Medicinal Properties of Clivia
umayime (Zulu); boslelie (Afrikaans); bush lily, orange lily (English)
This attractive plant is a shade-loving perennial with a fleshy, tuberous rhizome and dark-green, strap-shaped leaves. The flowers are usually orange (rarely yellow) and all arise from the same point on the flowering stalk. Due to the exceptionally beautiful flowers, C. miniata is a popular garden plant and it is also commonly grown as a pot plant in many parts of the world. There are four species of Clivia, but it seems that only C. miniata and C. nobilis are used to any extent in traditional medicine.
PLANT PARTS USED
The whole plant is used, including the rhizome, roots and leaves.
The rhizome is used by the Zulu to treat fever. The whole plant is used to help with childbirth and to hasten parturition . The rhizome is also a snake-bite remedy and it is claimed to relieve pain.
PREPARATION AND DOSAGE
The rhizomes of Clivia species are extremely toxic due to the presence of numerous alkaloids. Their continued use should be strongly discouraged.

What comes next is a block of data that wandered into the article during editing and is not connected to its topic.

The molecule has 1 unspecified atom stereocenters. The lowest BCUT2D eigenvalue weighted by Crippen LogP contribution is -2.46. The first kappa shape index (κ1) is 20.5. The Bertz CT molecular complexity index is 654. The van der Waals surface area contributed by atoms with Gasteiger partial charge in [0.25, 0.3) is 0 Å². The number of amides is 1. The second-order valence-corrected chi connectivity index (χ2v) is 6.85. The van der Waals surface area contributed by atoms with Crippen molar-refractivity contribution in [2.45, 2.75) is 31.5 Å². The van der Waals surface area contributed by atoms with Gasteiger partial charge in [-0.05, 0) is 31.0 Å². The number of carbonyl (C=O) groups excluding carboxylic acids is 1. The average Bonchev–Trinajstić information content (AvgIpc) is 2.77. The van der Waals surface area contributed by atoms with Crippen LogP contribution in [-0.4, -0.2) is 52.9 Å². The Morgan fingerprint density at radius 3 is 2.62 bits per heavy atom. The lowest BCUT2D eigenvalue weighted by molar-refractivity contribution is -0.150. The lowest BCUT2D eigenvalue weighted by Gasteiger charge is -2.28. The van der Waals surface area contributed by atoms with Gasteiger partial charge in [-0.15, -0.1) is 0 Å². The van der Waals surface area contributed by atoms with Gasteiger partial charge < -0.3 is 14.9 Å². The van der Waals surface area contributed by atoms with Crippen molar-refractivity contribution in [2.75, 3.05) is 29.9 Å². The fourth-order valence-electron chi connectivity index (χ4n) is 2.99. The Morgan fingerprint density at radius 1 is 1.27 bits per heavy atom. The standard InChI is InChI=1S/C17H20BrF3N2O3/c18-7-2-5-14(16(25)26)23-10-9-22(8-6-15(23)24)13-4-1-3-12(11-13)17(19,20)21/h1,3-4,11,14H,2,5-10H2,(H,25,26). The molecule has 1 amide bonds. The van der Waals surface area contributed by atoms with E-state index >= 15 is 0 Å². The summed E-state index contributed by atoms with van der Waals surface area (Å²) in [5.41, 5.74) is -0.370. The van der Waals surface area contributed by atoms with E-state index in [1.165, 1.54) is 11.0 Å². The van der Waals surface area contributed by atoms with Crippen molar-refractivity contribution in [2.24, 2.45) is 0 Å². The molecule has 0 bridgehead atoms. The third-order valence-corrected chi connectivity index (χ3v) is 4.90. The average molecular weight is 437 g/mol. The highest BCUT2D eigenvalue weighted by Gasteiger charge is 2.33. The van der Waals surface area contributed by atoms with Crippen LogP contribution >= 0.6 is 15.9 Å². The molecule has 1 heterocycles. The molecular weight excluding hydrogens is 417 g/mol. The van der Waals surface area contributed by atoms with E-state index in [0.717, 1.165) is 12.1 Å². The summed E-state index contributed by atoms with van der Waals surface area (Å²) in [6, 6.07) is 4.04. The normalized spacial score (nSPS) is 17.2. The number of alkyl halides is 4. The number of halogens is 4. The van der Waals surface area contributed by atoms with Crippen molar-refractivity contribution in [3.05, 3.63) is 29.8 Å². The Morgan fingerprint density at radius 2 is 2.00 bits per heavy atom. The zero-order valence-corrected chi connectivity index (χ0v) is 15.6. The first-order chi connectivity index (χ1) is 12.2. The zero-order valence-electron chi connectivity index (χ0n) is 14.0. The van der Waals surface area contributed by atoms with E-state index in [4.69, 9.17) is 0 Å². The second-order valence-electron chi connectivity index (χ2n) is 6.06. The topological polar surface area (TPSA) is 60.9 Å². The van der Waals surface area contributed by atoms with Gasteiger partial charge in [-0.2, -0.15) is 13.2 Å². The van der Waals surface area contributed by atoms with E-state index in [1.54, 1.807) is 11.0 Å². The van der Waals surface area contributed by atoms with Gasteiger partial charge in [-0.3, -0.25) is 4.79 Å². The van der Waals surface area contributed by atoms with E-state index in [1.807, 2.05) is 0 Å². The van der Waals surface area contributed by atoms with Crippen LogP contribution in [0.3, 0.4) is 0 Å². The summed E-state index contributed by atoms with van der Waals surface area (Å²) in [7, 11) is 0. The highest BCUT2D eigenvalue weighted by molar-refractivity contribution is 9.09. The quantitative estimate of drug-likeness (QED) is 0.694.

The toxicity is due to several so-called Amaryllidaceae alkaloids, of which lycorine is the best known compound . Several structurally related alkaloids have been isolated from C. miniata, such as clivacetine, clivonine, cliviasine and clividine.
Lycorine occurs in C. miniata at levels of up to 0,4% of the dry weight and causes salivation, vomiting and diarrhoea at low doses; paralysis and collapse at high doses. Leaf extracts were shown to have uterotonic effects.
C. miniata occurs naturally along the eastern coastal parts of South Africa.
Ben-Erik van Wyk, Bosch van Oudtshoorn, Nigel Gericke, Medicinal Plants of South Africa, (Pretoria: Briza Publications) 1997.